This joint report by six development organizations, including Tearfund and Action Against Hunger, explores the challenges and benefits of integrated approaches to combatting development issues like healthcare, clean water and sanitation, and nutrition, in countries throughout Africa, Asia, and Latin America. Through several case studies, "Join Up, Scale Up: How Integration Can Defeat Disease and Poverty" offers realistic, cost-effective solutions for meeting the Millenium Development Goals as...
  • January 1, 2011
    Sponsored by DFID's Religions and Development Research Programme at the University of Birmingham, this research comparatively analyzes the extent to which religious actors help or hinder development in India, Pakistan, Nigeria, and Tanzania. The report draws conclusions on the ways different types of government coexist with different types of religious demography, as well as how religious groups contribute to democratic governance. Individual case studies reference historical trends in order...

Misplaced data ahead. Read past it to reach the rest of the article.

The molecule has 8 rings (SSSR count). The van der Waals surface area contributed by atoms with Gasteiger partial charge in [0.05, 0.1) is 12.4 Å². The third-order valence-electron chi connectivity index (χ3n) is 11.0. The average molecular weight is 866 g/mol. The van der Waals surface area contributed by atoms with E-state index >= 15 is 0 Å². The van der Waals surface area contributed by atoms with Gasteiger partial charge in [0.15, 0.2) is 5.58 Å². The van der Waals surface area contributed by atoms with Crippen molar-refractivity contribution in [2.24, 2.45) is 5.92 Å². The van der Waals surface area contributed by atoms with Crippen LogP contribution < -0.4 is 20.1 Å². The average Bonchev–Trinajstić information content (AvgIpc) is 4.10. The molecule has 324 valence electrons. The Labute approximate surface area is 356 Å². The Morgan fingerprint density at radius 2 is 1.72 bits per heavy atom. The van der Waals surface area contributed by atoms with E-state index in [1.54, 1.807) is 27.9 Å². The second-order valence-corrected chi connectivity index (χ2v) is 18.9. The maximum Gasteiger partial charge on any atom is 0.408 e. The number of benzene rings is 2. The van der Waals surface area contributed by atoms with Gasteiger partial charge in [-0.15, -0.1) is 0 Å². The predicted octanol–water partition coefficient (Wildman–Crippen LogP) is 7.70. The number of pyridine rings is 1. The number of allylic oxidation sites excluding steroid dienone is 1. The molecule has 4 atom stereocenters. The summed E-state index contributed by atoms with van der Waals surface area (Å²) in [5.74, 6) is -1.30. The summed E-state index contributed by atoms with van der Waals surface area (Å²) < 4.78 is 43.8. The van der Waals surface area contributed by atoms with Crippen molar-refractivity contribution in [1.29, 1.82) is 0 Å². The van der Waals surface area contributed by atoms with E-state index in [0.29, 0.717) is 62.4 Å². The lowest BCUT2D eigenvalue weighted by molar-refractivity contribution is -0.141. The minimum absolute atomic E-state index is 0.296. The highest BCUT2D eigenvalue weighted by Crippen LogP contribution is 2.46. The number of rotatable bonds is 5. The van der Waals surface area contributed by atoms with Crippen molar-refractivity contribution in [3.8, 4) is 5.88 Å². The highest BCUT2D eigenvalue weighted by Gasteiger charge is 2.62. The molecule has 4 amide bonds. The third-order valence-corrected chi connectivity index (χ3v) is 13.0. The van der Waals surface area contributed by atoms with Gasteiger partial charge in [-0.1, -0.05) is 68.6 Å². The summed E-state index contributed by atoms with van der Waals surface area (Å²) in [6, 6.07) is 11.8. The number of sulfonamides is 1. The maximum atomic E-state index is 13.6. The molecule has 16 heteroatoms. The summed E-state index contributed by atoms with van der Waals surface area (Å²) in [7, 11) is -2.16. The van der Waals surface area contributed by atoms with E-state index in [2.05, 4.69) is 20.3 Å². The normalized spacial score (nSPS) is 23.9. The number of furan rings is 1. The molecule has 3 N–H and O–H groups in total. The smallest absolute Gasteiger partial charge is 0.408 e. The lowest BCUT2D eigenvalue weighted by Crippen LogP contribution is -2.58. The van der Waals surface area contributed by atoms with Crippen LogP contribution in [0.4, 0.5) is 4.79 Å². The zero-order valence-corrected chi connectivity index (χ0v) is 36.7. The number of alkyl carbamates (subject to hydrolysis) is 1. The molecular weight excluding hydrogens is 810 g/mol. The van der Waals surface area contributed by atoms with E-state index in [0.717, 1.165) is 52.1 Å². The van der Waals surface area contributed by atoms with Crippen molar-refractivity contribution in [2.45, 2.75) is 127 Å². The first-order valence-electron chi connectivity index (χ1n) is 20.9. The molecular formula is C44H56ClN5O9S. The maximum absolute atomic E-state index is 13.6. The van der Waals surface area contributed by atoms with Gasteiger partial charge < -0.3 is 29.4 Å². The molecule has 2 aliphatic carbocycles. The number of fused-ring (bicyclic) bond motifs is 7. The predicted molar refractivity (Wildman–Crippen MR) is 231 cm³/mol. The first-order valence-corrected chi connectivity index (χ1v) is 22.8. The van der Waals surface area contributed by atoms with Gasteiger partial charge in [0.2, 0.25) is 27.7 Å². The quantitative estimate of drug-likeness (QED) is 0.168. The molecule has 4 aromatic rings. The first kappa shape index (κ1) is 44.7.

• January 1, 2011
    This publication reports on and evaluates the “Mosques in Communities” Project, which aimed to develop capacity within British mosques in matters of governance. The report provides analyses and commentary on the role of mosques in the context of societal needs and identifies possible areas where the mosques’ wider engagement needs to be supported; it also outlines issues and challenges for mosques to partner with local communities, councils, and other governing bodies to address issues...
  • December 20, 2010